Do manufacturers push their components too hard....

Discussion in 'General Electronics Chat' started by Flamin_D, Sep 29, 2010.

  1. Flamin_D

    Thread Starter New Member

    May 3, 2010
    Right people! I own a couple of GENI Mojo spinmaster 1 DJ lights with a controller circuit that controlls motors and the bulb.

    Long story short(ish), there is a relay on the board that controls the bulb. When the unit has reset motors to '0' after power-on, and it receives a signal from its internal mic, it flicks the relay to turn the bulb on and start the sequence. Now, the bulb is 24V 250W, therefore should draw 10.4A. The relay on the board is rated at 10A @ 28v. I was wondering why, because this seems to be pushing it verrry close to its limit, there's not a lot of headroom for even the slightest of surge.

    I was replacing the ceramic bulb holder on one of my units. The new bulb holder actually had thinner wires and was smaller than the original holder (i didn't know this upon purchase). With the new holder attached and the unit powered on, when the relay flicked to power on the bulb the relay immediately blew.
    This baffles me - i made 100% there were no shorts in the new holder or at the connections; also the new holder having thinner wires should mean LESS amps are drawn due to a higher resistance! Why would it blow?

    If you have any feedback or comments whatsoever, please let me know, im completely confused with this one. Ill replace the relay and try again but still no sense. (Or im missing something obvious)




    Bulb + New and Old Holders
    Last edited: Sep 29, 2010
  2. maxpower097

    Well-Known Member

    Feb 20, 2009
    The relay was expecting the bulb to use more power, since it was smaller and didn't that extra power went into the relay making it go over it tolerance and go boom. ? This is my best uneducated guess.
  3. tom66

    Senior Member

    May 9, 2009
    A device, and the relay, will only draw the current according to the load.

    To the OP, manufacturers are often overrating components. For example, I have found 10V caps filtering a 12V supply line. In this situation they would only work for about 100-200 hours tops. Which explains why the PSU died after only a few months. In their case, it was probably $1 more to get a 12A relay, and they didn't want to pay this.
  4. GetDeviceInfo

    AAC Fanatic!

    Jun 7, 2009
    This may be practical lesson #1, fuse your loads. At the very least, if you don't have current limit, which you won't on a relay, meter your load for a rough estimate of it's draw.
  5. cjdelphi

    New Member

    Mar 26, 2009
    I came across a similar issue with an electric blanket which runs on 240volts, I never had the correct tools to actually get inside the plastic case so I decided to just break it open, I then measured the resistance and calculated it to be something like 1.03amp draw, but the fuse was rated for 1amp...

    The conclusion was simple, the Electric blanket is /designed/ to blow after X amount of hours, I can only assume that they specifically calculated to make their blanket last roughly 3 - 5 months, eg, the amount of time it's Winter for and the amount of time a person would use it.

    In short, they have it designed to blow each winter on purpose! to make the person buy another one for next year, I could have replaced the 1 amp fuse but I completely destroyed the plastic heat level control box thing and It was too unsafe to use again So we bought a new one, but I know for a fact that the new one has a lifespan of only 150 - 300 hours or so and i KNOW it's going to blow the fuse again.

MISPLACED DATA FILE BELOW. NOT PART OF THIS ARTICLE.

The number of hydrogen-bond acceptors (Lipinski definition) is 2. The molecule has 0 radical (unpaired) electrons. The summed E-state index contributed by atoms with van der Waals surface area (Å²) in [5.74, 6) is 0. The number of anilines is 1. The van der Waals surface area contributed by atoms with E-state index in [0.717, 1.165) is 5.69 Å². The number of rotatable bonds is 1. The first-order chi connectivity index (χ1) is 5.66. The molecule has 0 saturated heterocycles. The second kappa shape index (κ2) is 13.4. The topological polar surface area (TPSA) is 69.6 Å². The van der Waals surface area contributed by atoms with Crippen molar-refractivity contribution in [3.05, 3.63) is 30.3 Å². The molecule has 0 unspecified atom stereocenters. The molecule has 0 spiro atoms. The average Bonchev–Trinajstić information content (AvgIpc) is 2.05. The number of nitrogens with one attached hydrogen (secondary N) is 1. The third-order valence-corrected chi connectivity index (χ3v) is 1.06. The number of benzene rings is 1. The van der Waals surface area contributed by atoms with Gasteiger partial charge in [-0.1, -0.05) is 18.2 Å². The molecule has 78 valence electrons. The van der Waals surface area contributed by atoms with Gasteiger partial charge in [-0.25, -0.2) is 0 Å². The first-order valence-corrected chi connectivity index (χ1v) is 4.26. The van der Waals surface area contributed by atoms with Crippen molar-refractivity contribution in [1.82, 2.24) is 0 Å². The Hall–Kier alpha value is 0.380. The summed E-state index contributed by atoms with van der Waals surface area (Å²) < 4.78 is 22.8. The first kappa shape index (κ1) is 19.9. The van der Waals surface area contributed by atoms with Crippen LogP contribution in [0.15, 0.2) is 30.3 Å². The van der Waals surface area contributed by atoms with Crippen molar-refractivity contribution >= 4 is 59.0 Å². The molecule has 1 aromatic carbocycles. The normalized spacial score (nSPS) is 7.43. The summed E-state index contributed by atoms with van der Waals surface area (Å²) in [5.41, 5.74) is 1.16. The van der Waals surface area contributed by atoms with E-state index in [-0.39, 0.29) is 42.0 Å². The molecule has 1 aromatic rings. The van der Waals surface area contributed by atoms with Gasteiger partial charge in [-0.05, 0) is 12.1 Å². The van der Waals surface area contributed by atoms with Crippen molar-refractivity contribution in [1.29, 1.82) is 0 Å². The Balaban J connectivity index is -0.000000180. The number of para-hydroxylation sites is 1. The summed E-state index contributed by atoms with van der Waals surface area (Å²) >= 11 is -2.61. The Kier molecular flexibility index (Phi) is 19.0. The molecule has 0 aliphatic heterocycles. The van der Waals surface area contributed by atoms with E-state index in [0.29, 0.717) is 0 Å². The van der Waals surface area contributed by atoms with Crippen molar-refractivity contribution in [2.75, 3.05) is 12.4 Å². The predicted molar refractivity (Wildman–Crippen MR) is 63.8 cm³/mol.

I guess it comes down to the fact the company wants people to buy a new one every few years and want the components to fail and they know they eventually will due to the fact some components are underrated.
  6. eblc1388

    AAC Fanatic!

    Nov 28, 2008
    There is no conspiracy theory here.

    It is perfectly reasonable to use a 1A fuse for a maximum 1A load.

    The fuse rating is for a continuous current rating such that when the current is the rated current, the fuse would take infinite amount of time to heat to the point of fusing.

    In fact, most fuse manufacturer won't provide data for fusing time for say 1.05x current that is very close to the stated rating.

    Even with 3x the current rating, some would still take about 10 seconds to blow.
  7. sceadwian

    New Member

    Jun 1, 2009
    Keep something in mind about relay's as well, the amperage rating is what they're rated to SWITCH not carry, the switching current handling of a relay will always be lower than the maximum current that it can actually carry. At 10.1 amps the relay isn't going to explode suddenly, at 125% of it's rated capacity it'll still probably work just fine though contact bounce during making of the connection will probably decrease the number of possible switching cycles you'll get out of it. As far as things like electrical transients relays are pretty much immune to them the only thing you have to worry about is ohmic heating over the long haul not peak loads except during switching.
  8. sceadwian

    New Member

    Jun 1, 2009
    One thing as well, you said.
    How did you make 100% sure? Even the most experianced person checking something over even if they've done it a million times can make mistakes they aren't aware, did you use a meter or what?